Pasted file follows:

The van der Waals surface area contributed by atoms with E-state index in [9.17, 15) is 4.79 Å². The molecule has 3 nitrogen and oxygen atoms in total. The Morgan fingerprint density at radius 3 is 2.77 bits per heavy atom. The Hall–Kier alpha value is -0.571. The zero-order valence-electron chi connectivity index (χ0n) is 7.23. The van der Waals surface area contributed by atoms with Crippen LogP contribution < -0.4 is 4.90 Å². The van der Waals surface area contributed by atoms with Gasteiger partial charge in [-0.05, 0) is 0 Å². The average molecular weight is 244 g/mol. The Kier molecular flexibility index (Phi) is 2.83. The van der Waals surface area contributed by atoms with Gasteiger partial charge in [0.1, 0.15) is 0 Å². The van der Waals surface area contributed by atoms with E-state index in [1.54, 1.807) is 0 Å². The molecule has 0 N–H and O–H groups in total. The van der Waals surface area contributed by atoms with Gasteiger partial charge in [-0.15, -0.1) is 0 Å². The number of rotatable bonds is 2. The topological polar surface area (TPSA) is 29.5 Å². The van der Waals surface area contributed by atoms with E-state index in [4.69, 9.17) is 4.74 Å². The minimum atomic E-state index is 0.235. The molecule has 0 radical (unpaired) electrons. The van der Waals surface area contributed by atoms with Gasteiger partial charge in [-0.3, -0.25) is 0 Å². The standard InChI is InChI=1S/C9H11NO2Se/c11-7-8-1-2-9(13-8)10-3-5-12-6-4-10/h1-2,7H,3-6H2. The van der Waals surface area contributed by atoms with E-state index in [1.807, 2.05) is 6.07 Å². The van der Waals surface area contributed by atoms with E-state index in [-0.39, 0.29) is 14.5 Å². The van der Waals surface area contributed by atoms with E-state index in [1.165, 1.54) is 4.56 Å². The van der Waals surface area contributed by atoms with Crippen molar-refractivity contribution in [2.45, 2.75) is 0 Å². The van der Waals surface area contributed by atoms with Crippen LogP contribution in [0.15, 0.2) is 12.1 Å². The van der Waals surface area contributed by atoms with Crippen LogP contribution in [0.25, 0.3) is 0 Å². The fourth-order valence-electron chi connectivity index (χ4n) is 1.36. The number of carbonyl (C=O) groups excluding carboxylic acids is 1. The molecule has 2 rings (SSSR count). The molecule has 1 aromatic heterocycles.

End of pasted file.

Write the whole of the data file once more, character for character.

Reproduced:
The van der Waals surface area contributed by atoms with E-state index in [9.17, 15) is 4.79 Å². The molecule has 3 nitrogen and oxygen atoms in total. The Morgan fingerprint density at radius 3 is 2.77 bits per heavy atom. The Hall–Kier alpha value is -0.571. The zero-order valence-electron chi connectivity index (χ0n) is 7.23. The van der Waals surface area contributed by atoms with Crippen LogP contribution < -0.4 is 4.90 Å². The van der Waals surface area contributed by atoms with Gasteiger partial charge in [-0.05, 0) is 0 Å². The average molecular weight is 244 g/mol. The Kier molecular flexibility index (Phi) is 2.83. The van der Waals surface area contributed by atoms with Gasteiger partial charge in [0.1, 0.15) is 0 Å². The van der Waals surface area contributed by atoms with E-state index in [1.54, 1.807) is 0 Å². The molecule has 0 N–H and O–H groups in total. The van der Waals surface area contributed by atoms with Gasteiger partial charge in [-0.15, -0.1) is 0 Å². The number of rotatable bonds is 2. The topological polar surface area (TPSA) is 29.5 Å². The van der Waals surface area contributed by atoms with E-state index in [4.69, 9.17) is 4.74 Å². The minimum atomic E-state index is 0.235. The molecule has 0 radical (unpaired) electrons. The van der Waals surface area contributed by atoms with Gasteiger partial charge in [-0.3, -0.25) is 0 Å². The standard InChI is InChI=1S/C9H11NO2Se/c11-7-8-1-2-9(13-8)10-3-5-12-6-4-10/h1-2,7H,3-6H2. The van der Waals surface area contributed by atoms with E-state index in [1.807, 2.05) is 6.07 Å². The van der Waals surface area contributed by atoms with E-state index in [-0.39, 0.29) is 14.5 Å². The van der Waals surface area contributed by atoms with E-state index in [1.165, 1.54) is 4.56 Å². The van der Waals surface area contributed by atoms with Crippen molar-refractivity contribution in [2.45, 2.75) is 0 Å². The van der Waals surface area contributed by atoms with Crippen LogP contribution in [0.15, 0.2) is 12.1 Å². The van der Waals surface area contributed by atoms with Crippen LogP contribution in [0.25, 0.3) is 0 Å². The fourth-order valence-electron chi connectivity index (χ4n) is 1.36. The number of carbonyl (C=O) groups excluding carboxylic acids is 1. The molecule has 2 rings (SSSR count). The molecule has 1 aromatic heterocycles.